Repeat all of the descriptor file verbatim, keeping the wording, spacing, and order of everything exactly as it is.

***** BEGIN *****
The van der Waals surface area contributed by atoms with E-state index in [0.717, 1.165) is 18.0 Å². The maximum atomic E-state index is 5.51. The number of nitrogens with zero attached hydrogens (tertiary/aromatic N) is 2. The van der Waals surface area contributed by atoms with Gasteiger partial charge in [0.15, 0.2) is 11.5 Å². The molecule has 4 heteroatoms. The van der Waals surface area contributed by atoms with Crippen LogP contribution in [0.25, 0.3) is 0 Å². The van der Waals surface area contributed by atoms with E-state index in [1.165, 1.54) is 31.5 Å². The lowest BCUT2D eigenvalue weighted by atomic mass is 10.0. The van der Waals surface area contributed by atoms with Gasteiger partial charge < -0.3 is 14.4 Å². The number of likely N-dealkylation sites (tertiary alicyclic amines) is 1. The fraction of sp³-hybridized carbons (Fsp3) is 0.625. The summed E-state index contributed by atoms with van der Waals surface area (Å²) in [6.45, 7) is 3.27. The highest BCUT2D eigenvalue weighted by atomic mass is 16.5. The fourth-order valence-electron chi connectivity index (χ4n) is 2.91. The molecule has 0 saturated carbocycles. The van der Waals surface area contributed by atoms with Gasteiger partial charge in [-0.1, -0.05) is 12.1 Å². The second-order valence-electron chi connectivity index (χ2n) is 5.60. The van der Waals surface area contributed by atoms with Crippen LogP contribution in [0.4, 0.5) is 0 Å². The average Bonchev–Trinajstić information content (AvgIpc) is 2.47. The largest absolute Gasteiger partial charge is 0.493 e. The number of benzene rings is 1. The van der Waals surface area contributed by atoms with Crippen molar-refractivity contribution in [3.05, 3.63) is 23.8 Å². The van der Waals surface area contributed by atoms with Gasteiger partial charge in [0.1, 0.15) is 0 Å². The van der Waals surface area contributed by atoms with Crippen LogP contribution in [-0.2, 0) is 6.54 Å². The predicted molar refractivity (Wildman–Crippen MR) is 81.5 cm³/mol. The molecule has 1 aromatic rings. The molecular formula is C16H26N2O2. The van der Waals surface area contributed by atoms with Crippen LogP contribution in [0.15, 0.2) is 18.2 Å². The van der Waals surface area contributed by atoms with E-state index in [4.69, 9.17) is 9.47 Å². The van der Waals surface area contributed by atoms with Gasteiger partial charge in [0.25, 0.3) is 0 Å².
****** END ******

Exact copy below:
The van der Waals surface area contributed by atoms with E-state index in [0.717, 1.165) is 18.0 Å². The maximum atomic E-state index is 5.51. The number of nitrogens with zero attached hydrogens (tertiary/aromatic N) is 2. The van der Waals surface area contributed by atoms with Gasteiger partial charge in [0.15, 0.2) is 11.5 Å². The molecule has 4 heteroatoms. The van der Waals surface area contributed by atoms with Crippen LogP contribution in [0.25, 0.3) is 0 Å². The van der Waals surface area contributed by atoms with E-state index in [1.165, 1.54) is 31.5 Å². The lowest BCUT2D eigenvalue weighted by atomic mass is 10.0. The van der Waals surface area contributed by atoms with Gasteiger partial charge < -0.3 is 14.4 Å². The number of likely N-dealkylation sites (tertiary alicyclic amines) is 1. The fraction of sp³-hybridized carbons (Fsp3) is 0.625. The summed E-state index contributed by atoms with van der Waals surface area (Å²) in [6.45, 7) is 3.27. The highest BCUT2D eigenvalue weighted by atomic mass is 16.5. The fourth-order valence-electron chi connectivity index (χ4n) is 2.91. The molecule has 0 saturated carbocycles. The van der Waals surface area contributed by atoms with Gasteiger partial charge in [-0.1, -0.05) is 12.1 Å². The second-order valence-electron chi connectivity index (χ2n) is 5.60. The van der Waals surface area contributed by atoms with Crippen LogP contribution in [0.4, 0.5) is 0 Å². The average Bonchev–Trinajstić information content (AvgIpc) is 2.47. The largest absolute Gasteiger partial charge is 0.493 e. The number of benzene rings is 1. The van der Waals surface area contributed by atoms with Crippen molar-refractivity contribution in [3.05, 3.63) is 23.8 Å². The van der Waals surface area contributed by atoms with Gasteiger partial charge in [0.1, 0.15) is 0 Å². The van der Waals surface area contributed by atoms with Crippen LogP contribution in [-0.2, 0) is 6.54 Å². The predicted molar refractivity (Wildman–Crippen MR) is 81.5 cm³/mol. The molecule has 1 aromatic rings. The molecular formula is C16H26N2O2. The van der Waals surface area contributed by atoms with Crippen LogP contribution in [0.15, 0.2) is 18.2 Å². The van der Waals surface area contributed by atoms with E-state index in [4.69, 9.17) is 9.47 Å². The van der Waals surface area contributed by atoms with Gasteiger partial charge in [0.25, 0.3) is 0 Å².